• If it is a closed-note test, begin by jotting down critical notes or reminders to yourself.
    • It might be a formula, like the Pythagorean Theorem, that you’re worried about forgetting.
    • Or it might be a reminder, like “Simplify your fractions!”
    • Do this before reading any part of the test.
  • Don’t allow yourself to get stuck on a question you don’t know. Keep moving.
    • Be aware of the time.
    • Consider wearing a watch.
  • Remember that stress is normal during exams.
    • Actually, stress is there to help you rise to the occasion.8
    • If you find yourself panicking or spacing out, take 30 seconds to pause your test effort and reboot with a microbreak. *
  • Take deep breaths because the brain likes oxygen. Deep breathing also helps you stay calm and focused.
  • Use good posture because it helps you perform better.
    • Sit up straight, feet planted on the floor.
    • Good posture activates core muscles, thereby getting your blood flowing, thereby helping you feel awake.
    • Alert posture also helps you feel more alert because of self-perception.
    • Confident body language increases both confidence and performance.9
  • Remember that you’ve learned lots of awesome techniques that can make you a powerful test-taker.
    • 99% of those techniques involve writing.
    • Putting things down on paper enhances your brainpower.2 Do it.

Between Tests

  • Use any breaks you get during the day wisely.
    • Eat well, hydrate, and move your body.*
    • Avoid energy-draining electronic media.
    • Embrace moments of boredom; those moments are real breaks that facilitate recovery.4

* Everyone is different. Know yourself. Choose patterns of behavior, exercise, and food that work best for you and align with what your doctor has recommended.

Works Cited

1 MacDonald, Matthew. Your Brain: The Missing Manual. O’Reilly Media, 2008.

2 Oakley, Barbara. A Mind for Numbers: How to Excel at Math and Science (Even if you Flunked Algebra). Penguin, 2014.

3 Medina, John. Brain Rules: 12 Principles for Surviving and Thriving at Work, Home, and School. Pear Press, 2008.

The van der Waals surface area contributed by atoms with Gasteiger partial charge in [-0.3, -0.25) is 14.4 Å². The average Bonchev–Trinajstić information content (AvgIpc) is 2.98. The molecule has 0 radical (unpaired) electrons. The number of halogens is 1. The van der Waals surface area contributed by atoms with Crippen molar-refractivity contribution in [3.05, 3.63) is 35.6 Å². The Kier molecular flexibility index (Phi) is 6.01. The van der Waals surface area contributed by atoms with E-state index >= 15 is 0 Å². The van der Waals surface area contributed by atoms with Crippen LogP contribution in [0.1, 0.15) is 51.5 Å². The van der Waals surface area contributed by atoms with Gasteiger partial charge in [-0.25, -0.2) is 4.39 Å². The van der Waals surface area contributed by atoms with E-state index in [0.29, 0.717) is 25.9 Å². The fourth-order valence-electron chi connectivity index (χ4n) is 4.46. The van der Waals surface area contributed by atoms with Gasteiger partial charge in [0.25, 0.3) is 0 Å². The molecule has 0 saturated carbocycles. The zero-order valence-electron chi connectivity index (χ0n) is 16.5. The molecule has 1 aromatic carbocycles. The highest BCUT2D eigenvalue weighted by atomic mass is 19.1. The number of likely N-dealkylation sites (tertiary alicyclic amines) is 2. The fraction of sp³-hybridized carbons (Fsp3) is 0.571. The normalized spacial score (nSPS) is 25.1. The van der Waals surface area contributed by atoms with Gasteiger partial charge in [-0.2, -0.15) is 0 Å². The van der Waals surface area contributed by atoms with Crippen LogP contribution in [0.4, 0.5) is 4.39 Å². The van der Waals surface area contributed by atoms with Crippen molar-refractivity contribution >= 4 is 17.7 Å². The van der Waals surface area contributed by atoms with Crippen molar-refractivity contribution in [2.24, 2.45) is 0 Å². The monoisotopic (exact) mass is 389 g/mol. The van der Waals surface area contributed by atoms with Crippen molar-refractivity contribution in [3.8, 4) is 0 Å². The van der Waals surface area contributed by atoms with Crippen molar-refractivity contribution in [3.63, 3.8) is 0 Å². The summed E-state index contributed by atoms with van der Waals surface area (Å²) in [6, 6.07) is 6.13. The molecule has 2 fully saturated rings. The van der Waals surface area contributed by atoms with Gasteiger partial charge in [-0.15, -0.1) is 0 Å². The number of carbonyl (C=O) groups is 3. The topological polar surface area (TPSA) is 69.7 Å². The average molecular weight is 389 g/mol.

4 Ben-Shahar, Tal. Psychology 1504: Positive Psychology. Harvard Open Course, 2009.

5 Aubele, Teresa, and Susan Reynolds. “Have You Fed Your Brain Today?Psychology Today. September 7, 2011.

6 Reynolds, Susan, and Teresa Aubele. “Why a Sugar High Leads to a Brain Low.Psychology Today. October 18, 2011.

7 Achor, Shawn. The Happiness Advantage: The Seven Principles of Positive Psychology That Fuel Success and Performance at Work. Crown Business, 2010.

8 McGonigal, Kelly. “How to Make Stress Your Friend.” TEDGlobal 2013.

9 Cuddy, Amy. “How Your Body Language Shapes Who You Are.” TED Global 2012.

Image Credit

Title Image: arielaot. “fifteen / 365: finals are killing me slowly.” Creative Commons 2.0. Text added.

Studying for Finals

finals title image

Studying for finals is a daunting task for most students, so I’d like to offer some simple strategies to help.

Obviously, what you study and the techniques you use will vary class by class. There are, however, some strategies that transcend individual subjects. I recently posted a list of the do’s and don’ts of effective studying, and these, of course, apply here as well.

One simple rule to keep in mind is …

Study Early and Often

Cramming is never recommended, but you can survive little quizzes and even some tests with frantic, last-minute studying. Comprehensive finals and AP exams are much less forgiving. Cramming won’t work. In order to succeed, you have to start early and study often.

You have to study early and often for two reasons. One is simply that there’s so much information to cover. It takes a great deal of time and effort to review an entire year’s worth of content. The other reason is that studying early and often is the best way to tap into the power of spaced repetition. This is true for all types of quizzes and test, but it’s especially true for finals.

That means you need to find out as soon as possible if there is a final and what will be on it. Is it comprehensive for the whole year? Or this semester? Or is it just a unit test? The sooner you know, the sooner you can get to work.

So ask your teachers about finals early. Now would be a good time. Seriously. Email your teachers right now. Or make a note to yourself to ask in school tomorrow. Do it.